Sophie: I have always felt really, really fortunate to have the close relationship that I have with my sister. I mean, it is definitely far from perfect: sometimes Lucy drives me absolutely up a wall and just the sound of her breathing is enough to send me into a raging spiral. But, I think that is going to happen any time you live in that close of proximity with another human being. Because we have been through so much together— the divorce of our parents, three stepbrothers, five new schools, eight different houses, high school, college, this cursed pandemic — we are tied in a way that is entirely unique. We were raised by the same parents at the same time, an experience that nothing else can totally match. Sometimes, listening to the two of us talk just sounds like two halves of the same whole. Lucy feels like a part of me. I’m fiercely protective of her (overprotective, she sometimes tells me) and as much as I complain about her antics sometimes, you can be sure I am never going to stand for hearing a bad word about her.
Having a sister means hearing and getting the advice that none of your friends would tell you:
Natalie: What I love about my sister is that she always gives me the advice that I NEED to hear! Unfortunately, sometimes it is the advice that we need to hear that can also put us on guard and make us feel defensive. I have come to realize how I am lucky to have such raw and genuine advice — maybe I was feeling defensive about the advice merely because it wasn’t what I wanted to hear, but what I needed to hear. She gives me the advice that my friends, or even my mom, maybe too afraid to tell me. She tells me honestly how she feels about a guy I may be crushing on, what she wants to eat and not eat for dinner (and if you’re anything like me, I am super indecisive), how to best present myself to employers in interviews, and what clothes make a sick outfit. She speaks her mind freely and I know that she genuinely wants the best for me, so she would only extend advice that would help me better myself.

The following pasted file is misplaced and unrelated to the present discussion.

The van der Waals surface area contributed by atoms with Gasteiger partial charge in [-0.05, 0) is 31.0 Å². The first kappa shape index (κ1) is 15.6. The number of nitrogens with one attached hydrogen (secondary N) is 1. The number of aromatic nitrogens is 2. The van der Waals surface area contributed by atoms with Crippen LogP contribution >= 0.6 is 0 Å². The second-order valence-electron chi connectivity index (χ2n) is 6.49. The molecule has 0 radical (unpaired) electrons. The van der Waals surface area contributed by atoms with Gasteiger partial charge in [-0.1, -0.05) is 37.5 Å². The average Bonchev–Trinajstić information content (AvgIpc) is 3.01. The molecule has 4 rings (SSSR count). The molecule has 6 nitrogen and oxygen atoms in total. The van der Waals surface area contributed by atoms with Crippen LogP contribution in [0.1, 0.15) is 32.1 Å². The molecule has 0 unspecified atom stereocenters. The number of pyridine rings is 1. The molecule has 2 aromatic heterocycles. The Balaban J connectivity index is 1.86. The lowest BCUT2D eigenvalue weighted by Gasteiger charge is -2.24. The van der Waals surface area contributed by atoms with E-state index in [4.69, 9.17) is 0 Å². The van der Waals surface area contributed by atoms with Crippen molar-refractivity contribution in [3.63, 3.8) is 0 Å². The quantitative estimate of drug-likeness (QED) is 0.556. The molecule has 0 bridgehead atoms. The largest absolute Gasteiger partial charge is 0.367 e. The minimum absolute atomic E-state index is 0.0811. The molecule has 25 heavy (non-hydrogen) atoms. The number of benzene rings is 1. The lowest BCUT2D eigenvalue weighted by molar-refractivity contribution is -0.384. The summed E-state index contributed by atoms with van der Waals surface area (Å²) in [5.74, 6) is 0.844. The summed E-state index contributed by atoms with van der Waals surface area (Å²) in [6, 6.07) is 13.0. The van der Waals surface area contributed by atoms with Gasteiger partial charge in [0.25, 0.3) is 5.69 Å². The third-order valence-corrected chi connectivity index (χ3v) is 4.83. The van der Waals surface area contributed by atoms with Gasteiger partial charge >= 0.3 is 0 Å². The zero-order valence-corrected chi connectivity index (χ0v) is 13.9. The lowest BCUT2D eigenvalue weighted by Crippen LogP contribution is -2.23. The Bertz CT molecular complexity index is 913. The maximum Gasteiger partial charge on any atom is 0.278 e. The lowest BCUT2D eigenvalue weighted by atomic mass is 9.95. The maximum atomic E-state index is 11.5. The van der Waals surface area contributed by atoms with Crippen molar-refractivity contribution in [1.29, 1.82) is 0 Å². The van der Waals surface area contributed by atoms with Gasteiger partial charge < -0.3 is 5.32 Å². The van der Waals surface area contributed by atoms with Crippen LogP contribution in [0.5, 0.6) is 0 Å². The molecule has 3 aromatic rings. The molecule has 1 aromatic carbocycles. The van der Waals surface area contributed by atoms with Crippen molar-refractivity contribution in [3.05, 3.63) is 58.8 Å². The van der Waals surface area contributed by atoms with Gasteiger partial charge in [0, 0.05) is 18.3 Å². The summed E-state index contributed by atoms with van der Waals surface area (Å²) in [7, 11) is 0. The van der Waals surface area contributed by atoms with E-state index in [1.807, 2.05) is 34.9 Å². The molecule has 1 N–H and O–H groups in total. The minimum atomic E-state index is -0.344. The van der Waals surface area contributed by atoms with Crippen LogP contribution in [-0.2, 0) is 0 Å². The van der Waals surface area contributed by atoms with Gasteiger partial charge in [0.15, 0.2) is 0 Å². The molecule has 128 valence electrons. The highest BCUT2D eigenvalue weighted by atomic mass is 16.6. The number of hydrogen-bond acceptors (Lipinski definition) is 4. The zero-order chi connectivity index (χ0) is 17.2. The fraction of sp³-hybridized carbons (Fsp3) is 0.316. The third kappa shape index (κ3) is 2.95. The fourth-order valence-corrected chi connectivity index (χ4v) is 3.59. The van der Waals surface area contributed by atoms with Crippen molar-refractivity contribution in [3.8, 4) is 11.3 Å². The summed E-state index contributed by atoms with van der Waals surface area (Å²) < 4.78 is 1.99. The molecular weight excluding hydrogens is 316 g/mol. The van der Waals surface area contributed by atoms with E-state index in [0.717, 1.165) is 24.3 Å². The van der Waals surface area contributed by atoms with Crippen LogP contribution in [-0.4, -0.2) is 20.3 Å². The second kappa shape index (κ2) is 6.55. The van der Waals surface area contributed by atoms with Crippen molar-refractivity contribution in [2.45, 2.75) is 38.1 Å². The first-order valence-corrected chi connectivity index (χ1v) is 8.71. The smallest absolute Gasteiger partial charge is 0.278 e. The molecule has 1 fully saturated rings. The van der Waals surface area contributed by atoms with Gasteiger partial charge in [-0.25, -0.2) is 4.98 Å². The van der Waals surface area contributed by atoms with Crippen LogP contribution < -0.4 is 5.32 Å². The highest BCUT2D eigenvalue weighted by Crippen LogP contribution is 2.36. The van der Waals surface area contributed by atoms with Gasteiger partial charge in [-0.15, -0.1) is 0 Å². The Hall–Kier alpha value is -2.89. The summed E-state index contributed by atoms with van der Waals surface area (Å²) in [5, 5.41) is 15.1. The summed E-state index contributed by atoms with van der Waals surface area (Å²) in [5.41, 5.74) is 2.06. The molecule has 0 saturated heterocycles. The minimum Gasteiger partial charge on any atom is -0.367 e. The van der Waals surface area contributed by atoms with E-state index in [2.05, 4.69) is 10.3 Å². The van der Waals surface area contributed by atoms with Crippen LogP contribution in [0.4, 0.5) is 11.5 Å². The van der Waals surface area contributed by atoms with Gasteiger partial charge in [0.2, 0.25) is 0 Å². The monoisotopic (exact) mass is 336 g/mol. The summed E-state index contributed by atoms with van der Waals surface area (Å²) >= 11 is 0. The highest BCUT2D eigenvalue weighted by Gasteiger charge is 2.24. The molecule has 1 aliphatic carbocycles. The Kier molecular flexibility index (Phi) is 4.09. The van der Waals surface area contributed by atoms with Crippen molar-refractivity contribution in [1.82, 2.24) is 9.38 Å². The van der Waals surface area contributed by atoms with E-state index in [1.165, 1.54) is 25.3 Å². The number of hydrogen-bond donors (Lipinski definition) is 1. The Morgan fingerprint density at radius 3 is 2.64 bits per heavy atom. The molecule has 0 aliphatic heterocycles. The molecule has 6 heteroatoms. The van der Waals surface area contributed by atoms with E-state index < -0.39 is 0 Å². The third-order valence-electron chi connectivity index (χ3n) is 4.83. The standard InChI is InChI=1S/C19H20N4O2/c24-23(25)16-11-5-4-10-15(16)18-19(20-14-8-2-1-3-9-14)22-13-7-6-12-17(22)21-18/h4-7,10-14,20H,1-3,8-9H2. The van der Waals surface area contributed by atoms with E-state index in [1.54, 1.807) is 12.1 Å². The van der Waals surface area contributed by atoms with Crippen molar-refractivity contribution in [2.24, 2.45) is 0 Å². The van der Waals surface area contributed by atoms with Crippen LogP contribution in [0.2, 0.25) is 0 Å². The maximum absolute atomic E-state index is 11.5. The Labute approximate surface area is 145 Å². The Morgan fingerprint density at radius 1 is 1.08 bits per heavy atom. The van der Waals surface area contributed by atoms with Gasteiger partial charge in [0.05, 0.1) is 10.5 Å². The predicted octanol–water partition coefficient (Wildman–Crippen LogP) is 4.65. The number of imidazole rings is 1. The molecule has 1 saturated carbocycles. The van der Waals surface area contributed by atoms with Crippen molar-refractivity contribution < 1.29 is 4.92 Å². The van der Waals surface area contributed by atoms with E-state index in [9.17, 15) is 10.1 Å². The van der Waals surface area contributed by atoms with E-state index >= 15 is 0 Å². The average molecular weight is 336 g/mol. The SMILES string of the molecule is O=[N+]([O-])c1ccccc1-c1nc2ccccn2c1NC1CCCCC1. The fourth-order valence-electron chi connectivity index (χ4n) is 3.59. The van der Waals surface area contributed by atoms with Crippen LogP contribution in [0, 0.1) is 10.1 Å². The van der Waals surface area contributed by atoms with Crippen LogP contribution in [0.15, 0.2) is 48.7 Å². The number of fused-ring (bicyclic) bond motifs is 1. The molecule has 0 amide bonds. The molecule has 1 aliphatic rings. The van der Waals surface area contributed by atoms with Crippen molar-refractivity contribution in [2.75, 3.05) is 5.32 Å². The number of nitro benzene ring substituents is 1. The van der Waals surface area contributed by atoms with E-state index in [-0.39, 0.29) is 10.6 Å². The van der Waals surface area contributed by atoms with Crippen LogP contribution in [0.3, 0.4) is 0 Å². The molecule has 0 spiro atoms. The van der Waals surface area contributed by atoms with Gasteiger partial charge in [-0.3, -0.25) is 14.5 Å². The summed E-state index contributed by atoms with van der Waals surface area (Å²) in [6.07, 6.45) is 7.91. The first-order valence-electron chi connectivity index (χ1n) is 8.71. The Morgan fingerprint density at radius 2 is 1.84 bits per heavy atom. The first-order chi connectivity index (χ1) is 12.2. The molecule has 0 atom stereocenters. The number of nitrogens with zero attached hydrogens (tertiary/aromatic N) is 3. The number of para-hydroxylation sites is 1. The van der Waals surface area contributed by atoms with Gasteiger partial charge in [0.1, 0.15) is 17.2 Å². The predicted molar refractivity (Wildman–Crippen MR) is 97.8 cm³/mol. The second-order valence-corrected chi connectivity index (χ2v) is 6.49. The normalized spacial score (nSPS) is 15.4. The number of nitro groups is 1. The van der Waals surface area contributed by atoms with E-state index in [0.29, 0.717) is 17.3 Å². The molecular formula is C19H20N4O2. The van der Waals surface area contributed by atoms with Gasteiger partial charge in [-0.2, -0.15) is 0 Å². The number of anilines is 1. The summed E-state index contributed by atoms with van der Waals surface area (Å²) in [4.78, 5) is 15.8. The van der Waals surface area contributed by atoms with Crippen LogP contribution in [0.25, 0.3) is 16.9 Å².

Sophie: As the older sister, I think that my perspective on this is a little bit different, especially because my sister is still growing up. Lucy is absolutely someone I go to for advice when I need someone to keep it real with me (“Will this look dumb on me?” “Yeah, kinda…”), but I think that, at this point in our lives at least, I am usually the one giving the advice. Maybe it’s a little sister thing, but my sister is painfully indecisive like Natalie, so sometimes she needs me around to tell her to cut the crap and make a decision. I love that. I love being someone that she can come to for help, someone with just a little more real-world experience and with her best interests at heart. I love being a role model for her and, hopefully, someone that she can look up to. It used to drive me crazy when I was little and my favorite color was always hers. Now, though, I can really appreciate it, even if it is terrifying to know that someone is looking to you for guidance on how to face the world when you barely know how yourself.
Having a sister means learning how to forge compromises:
Natalie: One of the earliest lessons I learned through having a sister was “life isn’t fair.” To my mom, this meant that no child, or adult even for that matter, gets what they want simply because they want it. When my sister and I were kids, we used to fight over who would get to sit shot-gun in the car, pick their seat at the dinner table and lick the spoon from the mixer when my mom made cookies. My mom would divide these privileges between my sister and I — my sister did not get everything her heart desired and neither did I. My sister and I have had to share. If she gave me part of the spoon with cookie dough on it, I would give her some of it the next time my mom allowed me to have it. If she got a new American Girl doll, she would invite me to come play with her because one day I would (hopefully!) get a new doll as well and we could share in playing with our dolls together. Having to share with my sister taught me that life isn’t just about what I want and it isn’t merely about what she wants either: it’s about building compromises based on what all parties desire.